Q&A With Joshua Gans, Co-author of Prediction Machines

I was fortunate to receive answers from Joshua Gans, one of the co-authors of Prediction Machines. Read my review of this book. Joshua Gans is a Professor of Strategic Management and holder of the Jeffrey S. Skoll Chair of Technical Innovation and Entrepreneurship at the Rotman School of Management, University of Toronto.

Q. Most of the use cases of machine learning you typically see are for making more money (showing ads, keeping users longer on a platform, etc). Economically that makes sense: invest to make more. Is there a case to be made to use machine learning/AI for good, not counting uses for efficiency gain?

I don’t think there is a trade-off. It is a new innovation, it can be used for efficiency gain or for social good.

Q. What are some examples you have seen when AI was/is used for social good?

I would argue that all of the new medical applications are unambiguously for the social good. Anything that gets down the cost of being able to accurately diagnose conditions will have great benefits.

Q. You say in your book that humans are still the ones making most of the decisions based on the predictions of machines.

If the machines get better at judgement and decision making than humans, do you see that if humans were to find a job, their income will go down?

If a machine can replace all that a human can do then this may reduce their incomes. However, what it can also do is open up opportunities for humans to do other stuff. There are few people I know that get everything done in their jobs.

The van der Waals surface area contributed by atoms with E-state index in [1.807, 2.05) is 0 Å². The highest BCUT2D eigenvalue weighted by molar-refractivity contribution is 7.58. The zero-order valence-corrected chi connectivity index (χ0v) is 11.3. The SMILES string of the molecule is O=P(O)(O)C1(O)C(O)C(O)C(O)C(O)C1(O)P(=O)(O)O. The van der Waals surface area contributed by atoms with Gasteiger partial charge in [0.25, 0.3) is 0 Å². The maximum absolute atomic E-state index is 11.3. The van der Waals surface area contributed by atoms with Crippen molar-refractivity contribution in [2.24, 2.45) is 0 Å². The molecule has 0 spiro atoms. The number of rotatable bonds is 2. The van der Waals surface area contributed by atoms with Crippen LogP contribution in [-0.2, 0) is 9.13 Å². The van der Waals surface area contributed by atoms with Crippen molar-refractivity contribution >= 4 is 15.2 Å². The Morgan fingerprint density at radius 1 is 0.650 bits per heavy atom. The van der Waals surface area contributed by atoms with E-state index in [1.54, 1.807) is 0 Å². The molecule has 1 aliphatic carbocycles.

Q. As you say in your book humans have biases and a machine can learn or be taught biases. Can a pure model ever be created?

I am not sure what a pure model is but the difference between humans and machines is that we can see when the machine is biased and we can instruct the machine to correct for it. That seems easier than what we try to do with humans.

Q. What about AI/data failures? I don’t remember seeing any predictions on the whereabouts of Malaysia Airlines Flight 370. Facebook with all its resources couldn’t predict manipulation. How do we know that Google’s machines aren’t doing something that a human wouldn’t and they are unable to catch that?

There is always going to be random events that no one or no machine can predict. But these things are improving over time so I don’t think it is time yet to pass judgment on whether past failures predict future ones!

Q. A lot of people say AI is a fad or hyped up. With all the investments in computing and human power and better algorithms, do you believe that it will help all parts of the society and not only few top companies and their owners?

I think it is being hyped and there is a danger many companies will waste money on AI projects that don’t do much good. That is why we wrote our book. We want businesses to think before they leap into AI and work out what it can really do.

About the Author

A co-author of Data Science for Fundraising, an award winning keynote speaker, Ashutosh R. Nandeshwar is one of the few analytics professionals in the higher education industry who has developed analytical solutions for all stages of the student life cycle (from recruitment to giving). He enjoys speaking about the power of data, as well as ranting about data professionals who chase after “interesting” things. He earned his PhD/MS from West Virginia University and his BEng from Nagpur University, all in industrial engineering. Currently, he is leading the data science, reporting, and prospect development efforts at the University of Southern California.

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